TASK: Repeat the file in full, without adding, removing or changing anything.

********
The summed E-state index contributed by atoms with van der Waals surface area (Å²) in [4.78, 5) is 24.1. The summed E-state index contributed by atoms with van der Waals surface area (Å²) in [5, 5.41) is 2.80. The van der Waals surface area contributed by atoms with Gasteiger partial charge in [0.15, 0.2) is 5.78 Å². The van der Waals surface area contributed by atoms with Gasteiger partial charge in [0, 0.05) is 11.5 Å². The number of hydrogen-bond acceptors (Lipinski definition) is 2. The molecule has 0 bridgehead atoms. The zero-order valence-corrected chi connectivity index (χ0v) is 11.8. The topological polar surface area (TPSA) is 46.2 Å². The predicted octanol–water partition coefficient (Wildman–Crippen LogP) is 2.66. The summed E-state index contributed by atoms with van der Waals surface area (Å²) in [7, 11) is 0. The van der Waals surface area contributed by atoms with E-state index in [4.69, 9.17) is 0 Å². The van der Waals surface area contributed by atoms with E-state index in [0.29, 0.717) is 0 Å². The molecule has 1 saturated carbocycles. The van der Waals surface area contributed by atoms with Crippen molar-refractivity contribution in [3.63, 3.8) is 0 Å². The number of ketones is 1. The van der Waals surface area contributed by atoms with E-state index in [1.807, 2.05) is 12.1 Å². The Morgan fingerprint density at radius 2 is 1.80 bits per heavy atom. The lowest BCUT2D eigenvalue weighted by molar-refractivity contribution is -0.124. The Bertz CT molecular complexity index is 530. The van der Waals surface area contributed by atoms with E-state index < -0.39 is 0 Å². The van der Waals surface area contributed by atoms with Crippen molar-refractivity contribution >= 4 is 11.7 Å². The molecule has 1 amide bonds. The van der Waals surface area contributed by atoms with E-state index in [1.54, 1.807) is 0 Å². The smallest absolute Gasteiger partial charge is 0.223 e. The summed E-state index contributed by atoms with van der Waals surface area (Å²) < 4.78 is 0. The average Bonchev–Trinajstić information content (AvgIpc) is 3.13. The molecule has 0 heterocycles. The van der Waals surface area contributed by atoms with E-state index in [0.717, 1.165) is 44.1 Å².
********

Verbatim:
The summed E-state index contributed by atoms with van der Waals surface area (Å²) in [4.78, 5) is 24.1. The summed E-state index contributed by atoms with van der Waals surface area (Å²) in [5, 5.41) is 2.80. The van der Waals surface area contributed by atoms with Gasteiger partial charge in [0.15, 0.2) is 5.78 Å². The van der Waals surface area contributed by atoms with Gasteiger partial charge in [0, 0.05) is 11.5 Å². The number of hydrogen-bond acceptors (Lipinski definition) is 2. The molecule has 0 bridgehead atoms. The zero-order valence-corrected chi connectivity index (χ0v) is 11.8. The topological polar surface area (TPSA) is 46.2 Å². The predicted octanol–water partition coefficient (Wildman–Crippen LogP) is 2.66. The summed E-state index contributed by atoms with van der Waals surface area (Å²) in [7, 11) is 0. The van der Waals surface area contributed by atoms with E-state index in [4.69, 9.17) is 0 Å². The van der Waals surface area contributed by atoms with E-state index in [0.29, 0.717) is 0 Å². The molecule has 1 saturated carbocycles. The van der Waals surface area contributed by atoms with Crippen molar-refractivity contribution in [3.63, 3.8) is 0 Å². The number of ketones is 1. The van der Waals surface area contributed by atoms with E-state index in [1.807, 2.05) is 12.1 Å². The Morgan fingerprint density at radius 2 is 1.80 bits per heavy atom. The lowest BCUT2D eigenvalue weighted by molar-refractivity contribution is -0.124. The Bertz CT molecular complexity index is 530. The van der Waals surface area contributed by atoms with E-state index < -0.39 is 0 Å². The van der Waals surface area contributed by atoms with Crippen molar-refractivity contribution >= 4 is 11.7 Å². The molecule has 1 amide bonds. The van der Waals surface area contributed by atoms with E-state index in [1.54, 1.807) is 0 Å². The smallest absolute Gasteiger partial charge is 0.223 e. The summed E-state index contributed by atoms with van der Waals surface area (Å²) < 4.78 is 0. The average Bonchev–Trinajstić information content (AvgIpc) is 3.13. The molecule has 0 heterocycles. The van der Waals surface area contributed by atoms with E-state index in [0.717, 1.165) is 44.1 Å².